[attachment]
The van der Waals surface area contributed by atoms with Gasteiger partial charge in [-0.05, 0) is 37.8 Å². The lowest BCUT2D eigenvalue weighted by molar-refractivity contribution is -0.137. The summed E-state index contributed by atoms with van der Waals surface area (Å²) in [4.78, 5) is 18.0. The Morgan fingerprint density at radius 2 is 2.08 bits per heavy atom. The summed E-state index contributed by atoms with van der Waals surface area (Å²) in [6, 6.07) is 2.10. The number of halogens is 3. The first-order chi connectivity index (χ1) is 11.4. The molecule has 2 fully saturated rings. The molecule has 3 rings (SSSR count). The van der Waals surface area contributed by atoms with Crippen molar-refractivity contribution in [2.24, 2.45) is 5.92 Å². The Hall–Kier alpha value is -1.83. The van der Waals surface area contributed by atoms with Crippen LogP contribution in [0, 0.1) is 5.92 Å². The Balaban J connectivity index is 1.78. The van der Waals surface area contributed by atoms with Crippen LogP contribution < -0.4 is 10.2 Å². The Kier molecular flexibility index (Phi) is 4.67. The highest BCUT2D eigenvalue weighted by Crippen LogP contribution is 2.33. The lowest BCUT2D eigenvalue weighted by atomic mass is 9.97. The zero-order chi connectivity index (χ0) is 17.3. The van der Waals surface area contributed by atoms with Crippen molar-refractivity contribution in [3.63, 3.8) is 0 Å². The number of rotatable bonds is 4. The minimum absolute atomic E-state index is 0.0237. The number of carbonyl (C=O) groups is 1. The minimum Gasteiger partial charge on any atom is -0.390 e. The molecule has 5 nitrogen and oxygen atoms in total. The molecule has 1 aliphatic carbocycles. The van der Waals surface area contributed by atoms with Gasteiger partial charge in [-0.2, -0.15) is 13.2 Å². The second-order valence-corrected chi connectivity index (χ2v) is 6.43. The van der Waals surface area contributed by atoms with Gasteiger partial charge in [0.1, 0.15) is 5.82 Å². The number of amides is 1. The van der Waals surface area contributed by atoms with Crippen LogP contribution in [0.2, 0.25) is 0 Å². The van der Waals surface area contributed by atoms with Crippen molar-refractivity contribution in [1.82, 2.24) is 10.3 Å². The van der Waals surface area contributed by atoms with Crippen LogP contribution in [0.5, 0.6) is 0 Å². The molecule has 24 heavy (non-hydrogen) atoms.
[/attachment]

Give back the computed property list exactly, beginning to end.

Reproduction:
The van der Waals surface area contributed by atoms with Gasteiger partial charge in [-0.05, 0) is 37.8 Å². The lowest BCUT2D eigenvalue weighted by molar-refractivity contribution is -0.137. The summed E-state index contributed by atoms with van der Waals surface area (Å²) in [4.78, 5) is 18.0. The Morgan fingerprint density at radius 2 is 2.08 bits per heavy atom. The summed E-state index contributed by atoms with van der Waals surface area (Å²) in [6, 6.07) is 2.10. The number of halogens is 3. The first-order chi connectivity index (χ1) is 11.4. The molecule has 2 fully saturated rings. The molecule has 3 rings (SSSR count). The van der Waals surface area contributed by atoms with Crippen molar-refractivity contribution in [2.24, 2.45) is 5.92 Å². The Hall–Kier alpha value is -1.83. The van der Waals surface area contributed by atoms with Crippen LogP contribution in [0, 0.1) is 5.92 Å². The Balaban J connectivity index is 1.78. The van der Waals surface area contributed by atoms with Crippen LogP contribution < -0.4 is 10.2 Å². The Kier molecular flexibility index (Phi) is 4.67. The highest BCUT2D eigenvalue weighted by Crippen LogP contribution is 2.33. The lowest BCUT2D eigenvalue weighted by atomic mass is 9.97. The zero-order chi connectivity index (χ0) is 17.3. The van der Waals surface area contributed by atoms with Crippen molar-refractivity contribution in [3.63, 3.8) is 0 Å². The number of rotatable bonds is 4. The minimum absolute atomic E-state index is 0.0237. The number of carbonyl (C=O) groups is 1. The minimum Gasteiger partial charge on any atom is -0.390 e. The molecule has 5 nitrogen and oxygen atoms in total. The molecule has 1 aliphatic carbocycles. The van der Waals surface area contributed by atoms with Gasteiger partial charge in [-0.2, -0.15) is 13.2 Å². The second-order valence-corrected chi connectivity index (χ2v) is 6.43. The van der Waals surface area contributed by atoms with Gasteiger partial charge in [0.1, 0.15) is 5.82 Å². The number of amides is 1. The van der Waals surface area contributed by atoms with Crippen LogP contribution in [0.2, 0.25) is 0 Å². The van der Waals surface area contributed by atoms with Crippen molar-refractivity contribution in [1.82, 2.24) is 10.3 Å². The van der Waals surface area contributed by atoms with Crippen LogP contribution in [0.5, 0.6) is 0 Å². The molecule has 24 heavy (non-hydrogen) atoms.